A Quest for Self-Discovery Through Shakespeare, 2Pac, and the Holy Qur’an
By Yousef Alqamoussi
Part 7 of 9
All I wanted to do was write poetry. I wrote about love, unity, racism, and even paper clips. By the fall of my junior year, I had filled several notebooks and folders with hundreds of poems. I was sorting them by preference and quality when it dawned on me that I had written enough poems to create a book. I approached my father about the idea. Although he had been supportive of my newfound passion for poetry, he thought that it was too soon to publish a book.
“Not yet,” he advised. “Keep reading and writing. And memorize.”
But I disagreed with him. What good would memorizing other people’s poems do for me? I had my own poems, and they were ready to be published. We went back and forth about it, but he insisted that although I was writing a lot, and he was very proud and impressed, I was not ready to publish. I conceded. I wasn’t going to break his word. At least, not while he was around.
But in September of 2003, I got my chance. Earlier in March, the United States had invaded Iraq and overthrown the regime of Saddam Hussein. For many Iraqis, this was a fantastic, unfathomable impossibility. For the first time since he had left his homeland in 1980, presumably forever, my father could consider the possibility of going back. Like many Iraqi refugees, he had been forced to leave his friends and family behind. Since then, his parents had died, his friends had fled to countries like Syria, Canada, and the United Kingdom, and his brother had gotten married and had children whom my father had never met nor expected to meet. Iraqis were convinced that the tyrannical Saddam would be succeeded by his even more tyrannical sons. Now, the nightmare was over. My father booked a flight as soon as he could and left that fall. He wouldn’t be back for weeks.
It was the perfect opportunity to create my book.
I gathered my poems, sorted them by topic, solicited a friend to create some illustrations, and designed the cover. I called a digital printing company to discuss my options. I had saved some money while working weekends at a banquet hall, and by the time my father returned, I was ready to show him the whole plan.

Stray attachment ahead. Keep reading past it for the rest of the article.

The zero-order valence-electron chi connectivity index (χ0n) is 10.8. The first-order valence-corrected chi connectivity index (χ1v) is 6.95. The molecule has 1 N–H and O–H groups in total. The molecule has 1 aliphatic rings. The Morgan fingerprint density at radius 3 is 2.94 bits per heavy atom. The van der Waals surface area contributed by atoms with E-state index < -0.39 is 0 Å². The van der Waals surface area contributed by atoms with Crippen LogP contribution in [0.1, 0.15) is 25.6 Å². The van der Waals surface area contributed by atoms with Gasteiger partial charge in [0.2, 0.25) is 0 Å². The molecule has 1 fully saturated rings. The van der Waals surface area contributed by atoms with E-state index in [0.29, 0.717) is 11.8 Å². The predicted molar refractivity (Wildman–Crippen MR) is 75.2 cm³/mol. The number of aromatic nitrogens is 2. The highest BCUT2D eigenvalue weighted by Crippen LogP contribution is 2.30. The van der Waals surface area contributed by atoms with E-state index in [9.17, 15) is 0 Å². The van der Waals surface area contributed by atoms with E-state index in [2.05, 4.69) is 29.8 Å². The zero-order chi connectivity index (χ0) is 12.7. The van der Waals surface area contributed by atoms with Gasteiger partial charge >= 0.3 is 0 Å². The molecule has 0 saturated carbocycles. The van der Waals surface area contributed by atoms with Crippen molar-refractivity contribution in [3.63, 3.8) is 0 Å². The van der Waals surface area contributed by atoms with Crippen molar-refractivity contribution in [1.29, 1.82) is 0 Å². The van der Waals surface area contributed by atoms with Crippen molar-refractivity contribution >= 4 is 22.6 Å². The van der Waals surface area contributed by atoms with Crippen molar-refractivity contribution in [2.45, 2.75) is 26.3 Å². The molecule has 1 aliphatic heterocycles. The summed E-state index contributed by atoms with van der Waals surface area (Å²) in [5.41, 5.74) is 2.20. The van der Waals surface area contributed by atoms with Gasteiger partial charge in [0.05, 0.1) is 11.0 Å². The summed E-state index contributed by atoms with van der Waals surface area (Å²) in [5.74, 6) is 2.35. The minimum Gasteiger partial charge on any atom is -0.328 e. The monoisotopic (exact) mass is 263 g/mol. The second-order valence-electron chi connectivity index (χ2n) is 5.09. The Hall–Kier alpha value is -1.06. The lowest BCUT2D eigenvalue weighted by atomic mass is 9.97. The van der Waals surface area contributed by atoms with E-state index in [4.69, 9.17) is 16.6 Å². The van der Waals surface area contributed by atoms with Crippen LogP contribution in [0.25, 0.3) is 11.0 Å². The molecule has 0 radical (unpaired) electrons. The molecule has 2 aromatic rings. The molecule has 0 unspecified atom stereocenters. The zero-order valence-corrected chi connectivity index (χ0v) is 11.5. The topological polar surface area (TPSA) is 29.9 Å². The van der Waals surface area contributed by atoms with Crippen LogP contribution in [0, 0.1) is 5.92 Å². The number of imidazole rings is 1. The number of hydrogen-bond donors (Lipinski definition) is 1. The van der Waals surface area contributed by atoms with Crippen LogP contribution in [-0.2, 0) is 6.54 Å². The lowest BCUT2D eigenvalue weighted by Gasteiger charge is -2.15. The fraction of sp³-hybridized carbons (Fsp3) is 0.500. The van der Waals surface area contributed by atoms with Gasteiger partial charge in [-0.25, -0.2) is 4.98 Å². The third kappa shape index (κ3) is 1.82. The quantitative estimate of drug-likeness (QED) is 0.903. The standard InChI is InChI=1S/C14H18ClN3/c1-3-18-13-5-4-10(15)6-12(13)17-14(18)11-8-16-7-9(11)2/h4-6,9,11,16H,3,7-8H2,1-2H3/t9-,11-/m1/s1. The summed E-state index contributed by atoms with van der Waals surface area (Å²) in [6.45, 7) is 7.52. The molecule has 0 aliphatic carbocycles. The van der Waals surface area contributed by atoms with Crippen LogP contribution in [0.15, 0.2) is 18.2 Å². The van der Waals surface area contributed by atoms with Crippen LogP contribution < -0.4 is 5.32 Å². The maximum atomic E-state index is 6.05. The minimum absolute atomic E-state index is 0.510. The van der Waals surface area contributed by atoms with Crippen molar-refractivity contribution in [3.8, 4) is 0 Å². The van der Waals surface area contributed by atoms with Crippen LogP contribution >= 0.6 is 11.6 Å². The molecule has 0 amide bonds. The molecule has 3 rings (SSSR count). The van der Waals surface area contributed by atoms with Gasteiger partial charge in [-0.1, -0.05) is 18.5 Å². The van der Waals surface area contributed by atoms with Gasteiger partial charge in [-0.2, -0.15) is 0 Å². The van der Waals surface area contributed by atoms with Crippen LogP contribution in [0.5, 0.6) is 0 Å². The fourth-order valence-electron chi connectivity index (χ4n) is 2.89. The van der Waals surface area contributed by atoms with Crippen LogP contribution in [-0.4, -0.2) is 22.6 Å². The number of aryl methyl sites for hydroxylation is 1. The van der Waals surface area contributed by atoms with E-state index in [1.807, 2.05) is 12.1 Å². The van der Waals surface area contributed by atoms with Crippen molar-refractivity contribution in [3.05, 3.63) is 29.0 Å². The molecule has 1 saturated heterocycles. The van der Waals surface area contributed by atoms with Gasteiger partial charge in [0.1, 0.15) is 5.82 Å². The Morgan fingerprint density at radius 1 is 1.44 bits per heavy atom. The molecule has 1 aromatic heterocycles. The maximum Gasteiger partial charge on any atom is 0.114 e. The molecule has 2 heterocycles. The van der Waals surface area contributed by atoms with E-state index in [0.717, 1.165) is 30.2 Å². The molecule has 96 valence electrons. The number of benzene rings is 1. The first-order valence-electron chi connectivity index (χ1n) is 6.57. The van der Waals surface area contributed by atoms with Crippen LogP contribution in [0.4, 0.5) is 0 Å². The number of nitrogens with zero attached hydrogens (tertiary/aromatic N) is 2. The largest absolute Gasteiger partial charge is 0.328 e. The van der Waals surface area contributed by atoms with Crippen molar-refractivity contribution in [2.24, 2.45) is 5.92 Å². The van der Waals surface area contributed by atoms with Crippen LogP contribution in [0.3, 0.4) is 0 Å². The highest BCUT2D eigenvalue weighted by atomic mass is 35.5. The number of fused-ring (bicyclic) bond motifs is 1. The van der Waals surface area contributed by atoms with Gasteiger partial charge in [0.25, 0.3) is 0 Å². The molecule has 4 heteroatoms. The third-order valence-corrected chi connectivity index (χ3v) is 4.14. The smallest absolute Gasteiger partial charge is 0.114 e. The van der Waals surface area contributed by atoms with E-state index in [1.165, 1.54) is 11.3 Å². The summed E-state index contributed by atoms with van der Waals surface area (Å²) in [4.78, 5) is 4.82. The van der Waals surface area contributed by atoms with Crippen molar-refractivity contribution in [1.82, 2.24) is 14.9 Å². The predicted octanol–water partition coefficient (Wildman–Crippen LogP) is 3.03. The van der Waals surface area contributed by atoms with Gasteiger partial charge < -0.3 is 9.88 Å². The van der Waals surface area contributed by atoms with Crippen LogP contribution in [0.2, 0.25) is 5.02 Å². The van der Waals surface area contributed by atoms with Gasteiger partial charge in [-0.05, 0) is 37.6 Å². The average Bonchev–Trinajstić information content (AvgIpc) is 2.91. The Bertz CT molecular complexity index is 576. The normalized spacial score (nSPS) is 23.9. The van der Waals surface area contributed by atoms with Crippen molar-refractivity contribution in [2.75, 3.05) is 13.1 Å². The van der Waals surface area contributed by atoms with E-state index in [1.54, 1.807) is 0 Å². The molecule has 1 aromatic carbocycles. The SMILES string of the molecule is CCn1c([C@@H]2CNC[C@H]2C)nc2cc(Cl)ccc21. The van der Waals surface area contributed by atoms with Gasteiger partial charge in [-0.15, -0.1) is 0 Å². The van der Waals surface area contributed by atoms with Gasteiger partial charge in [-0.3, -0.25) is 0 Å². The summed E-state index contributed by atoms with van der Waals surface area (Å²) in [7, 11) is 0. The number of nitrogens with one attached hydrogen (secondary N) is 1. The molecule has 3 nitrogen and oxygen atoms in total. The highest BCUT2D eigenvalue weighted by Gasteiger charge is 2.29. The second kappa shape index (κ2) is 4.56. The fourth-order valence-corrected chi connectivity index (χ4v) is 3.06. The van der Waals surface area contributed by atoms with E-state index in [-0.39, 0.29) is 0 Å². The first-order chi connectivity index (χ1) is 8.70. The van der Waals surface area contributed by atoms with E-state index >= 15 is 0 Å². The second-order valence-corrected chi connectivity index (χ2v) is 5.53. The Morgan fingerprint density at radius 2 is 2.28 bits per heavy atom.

“Here are the poems,” I said. “I designed the cover. These are the photos I’ll have on the front and back. I took them myself. These are the drawings, and here is where they’ll go. I called a printing company, the same one that the mosque uses to print its magazine. They said that I could print five hundred copies for two thousand dollars. Look, I saved the money from the banquet hall. It’s all ready. I just need you to drive me there.”
He was silent. He reviewed the pictures and poems. He sat back, took a moment to think, and then said, “OK.”
I published my first collection of poems in the spring of 2004. It was called Renegade Rebel. I asked the school administration if they would allow me to sell it. I was permitted to set up a table in lower B Hall between the main staircase and the Fordson tractor. Students were very supportive. Some would stop by during passing times and buy my book. I signed their copies and they patted me on the shoulder, shook my hand, and hugged me. Others offered to sell copies to their friends and family. Parents came by to congratulate me and offer encouragement. Teachers advised me. Mrs. Ameer met with me after school to proofread and revise my poetry. Mr. Salam would chat with me in the hallway about listings in The Writer’s Market so that I could submit my poems to publishers. Mr. Mortensen suggested that I contact agents who accept unsolicited manuscripts.
“Use punctuation in your poems,” said one teacher. “Don’t leave it out unless you’re making a point.”
“Get away from rhyming,” said another. “If it’s not purposeful, it can be limiting.”
“Memorize,” my father insisted. That’s what his father, Sadik the Word Man, had told him in his youth. “Read the masters and memorize.” It was advice I generally neglected in the beginning. But today, it stands as perhaps the greatest piece of writing wisdom I’ve ever received. I would rephrase it to say, “Memorize poetry now so that you have it when you need it later.”
I’m glad I did. I needed it later.